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Celestino Almeda, 100, speaks Oct. 25 during a ceremony to award the Congressional Gold Medal to Filipino veterans of World War II at the U.S. Capitol. MANUEL BALCE CENETA/ASSOCIATED PRESS

now recognized as post-traumatic stress disorder. Friends kept suggesting he return to the VA regarding his mental health, in addition to his physical health, but Sims’ experiences with the VA left him feeling marginalized and demoralized. He had heard similar stories from his fellow African-American veterans, aligning with the broader discrimination they routinely faced from society. Hoping to help other veterans understand and obtain the benefits to which they were entitled for their service to their country, Sims co-founded a group in 1969 that today is known as the National Association for Black Veterans (NABVETS). Through NABVETS and other organizations, Sims has worked with veterans for nearly 50 years. Although the VA has improved since the late 1960s, Sims said he has never stopped hearing and seeing firsthand the struggles that minority veterans encounter — including

rude interactions with staff and denials of seemingly open-and-shut disability claims. “We constantly are up against the wall with the VA in terms of trying to prove our case,” said Sims. “It’s gotten better,” said Danny McKenzie, a Vietnam veteran, NABVETS member and a national service officer at the Center for Veterans Issues (, also based in Milwaukee. “But we still got a long ways to go.” Both of those sentiments are supported in a recent study conducted by Veterans Affairs and the National Center for Veterans Analysis and Statistics. The “Minority Veterans Report,” released in March found that black, Latino, Asian, Pacific Islander or Native American veterans generally have low awareness of which benefits are available to them. They also face issues including homelessness, unemployment and chronic diseases, following military service at a higher rate than their white counterparts.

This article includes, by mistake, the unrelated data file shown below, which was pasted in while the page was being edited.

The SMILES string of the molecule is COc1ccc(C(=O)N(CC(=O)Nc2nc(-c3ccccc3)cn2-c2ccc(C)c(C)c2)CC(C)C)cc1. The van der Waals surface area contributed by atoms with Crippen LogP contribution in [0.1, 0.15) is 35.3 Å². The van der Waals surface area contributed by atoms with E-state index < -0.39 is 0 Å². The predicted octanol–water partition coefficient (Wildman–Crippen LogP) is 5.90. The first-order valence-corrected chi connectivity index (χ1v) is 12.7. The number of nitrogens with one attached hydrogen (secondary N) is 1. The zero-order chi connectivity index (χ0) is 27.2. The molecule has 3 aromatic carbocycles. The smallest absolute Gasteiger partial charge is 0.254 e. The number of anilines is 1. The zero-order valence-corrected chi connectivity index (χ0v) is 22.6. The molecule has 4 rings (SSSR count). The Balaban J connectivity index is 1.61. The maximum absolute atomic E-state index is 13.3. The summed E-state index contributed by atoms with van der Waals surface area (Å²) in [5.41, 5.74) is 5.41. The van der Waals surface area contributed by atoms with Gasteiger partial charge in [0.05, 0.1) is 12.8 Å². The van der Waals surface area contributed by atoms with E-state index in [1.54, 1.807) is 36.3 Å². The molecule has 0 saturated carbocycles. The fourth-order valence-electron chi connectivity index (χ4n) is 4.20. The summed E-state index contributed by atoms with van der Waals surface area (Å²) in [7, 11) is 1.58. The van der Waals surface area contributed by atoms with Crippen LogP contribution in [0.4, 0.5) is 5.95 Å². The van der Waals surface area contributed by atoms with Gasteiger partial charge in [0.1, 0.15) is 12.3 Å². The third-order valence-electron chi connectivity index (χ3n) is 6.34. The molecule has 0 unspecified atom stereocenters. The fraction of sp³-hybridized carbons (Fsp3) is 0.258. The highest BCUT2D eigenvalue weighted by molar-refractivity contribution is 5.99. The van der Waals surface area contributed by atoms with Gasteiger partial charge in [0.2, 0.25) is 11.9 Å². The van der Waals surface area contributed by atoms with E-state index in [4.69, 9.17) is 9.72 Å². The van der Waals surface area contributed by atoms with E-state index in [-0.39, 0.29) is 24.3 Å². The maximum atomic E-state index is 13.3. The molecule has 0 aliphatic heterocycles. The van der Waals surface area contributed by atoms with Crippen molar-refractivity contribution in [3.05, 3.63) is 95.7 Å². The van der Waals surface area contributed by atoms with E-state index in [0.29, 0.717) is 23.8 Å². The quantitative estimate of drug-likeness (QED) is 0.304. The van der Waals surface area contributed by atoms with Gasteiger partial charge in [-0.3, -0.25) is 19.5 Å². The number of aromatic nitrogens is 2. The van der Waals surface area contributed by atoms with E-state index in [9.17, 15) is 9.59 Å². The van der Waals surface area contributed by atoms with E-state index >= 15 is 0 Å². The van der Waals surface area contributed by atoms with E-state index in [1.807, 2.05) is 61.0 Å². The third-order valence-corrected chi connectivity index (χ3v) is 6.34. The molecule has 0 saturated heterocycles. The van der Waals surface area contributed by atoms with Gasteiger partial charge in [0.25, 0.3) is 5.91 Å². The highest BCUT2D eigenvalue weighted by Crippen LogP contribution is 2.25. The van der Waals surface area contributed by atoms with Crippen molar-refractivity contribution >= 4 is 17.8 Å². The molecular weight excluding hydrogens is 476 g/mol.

“(We’re) trying to make sure minority veterans understand what the benefits and services are, and then help facilitate getting them to the right place and right time when they need assistance.” — Barbara Ward, director of the VA’s Center for Minority Veterans

According to the report, almost 23 percent, or about 5 million out of a total 22 million, of veterans in the U.S. were minorities in 2014, the last year studied. Based on population and enlistment trends, the number of minority veterans is expected to rise by 36 percent by 2043, and continue to increase. At 52 percent, African Americans made up the largest group of minority veterans in 2014. Latinos comprise the second largest minority veterans group, at 31 percent of the minority population.

A positive finding is that between 2005 and 2014, the number of minority veterans enrolled in VA health care rose from 1.4 million to 2 million, a 43 percent increase that meant nearly half (46 percent) of all minority veterans were enrolled in VA health care in 2014. While non-minority veteran rates also rose during that time, the growth was significantly slower, just 23.9 percent for the same time frame. “The increase in utilization of one benefit CO N T I N U E D

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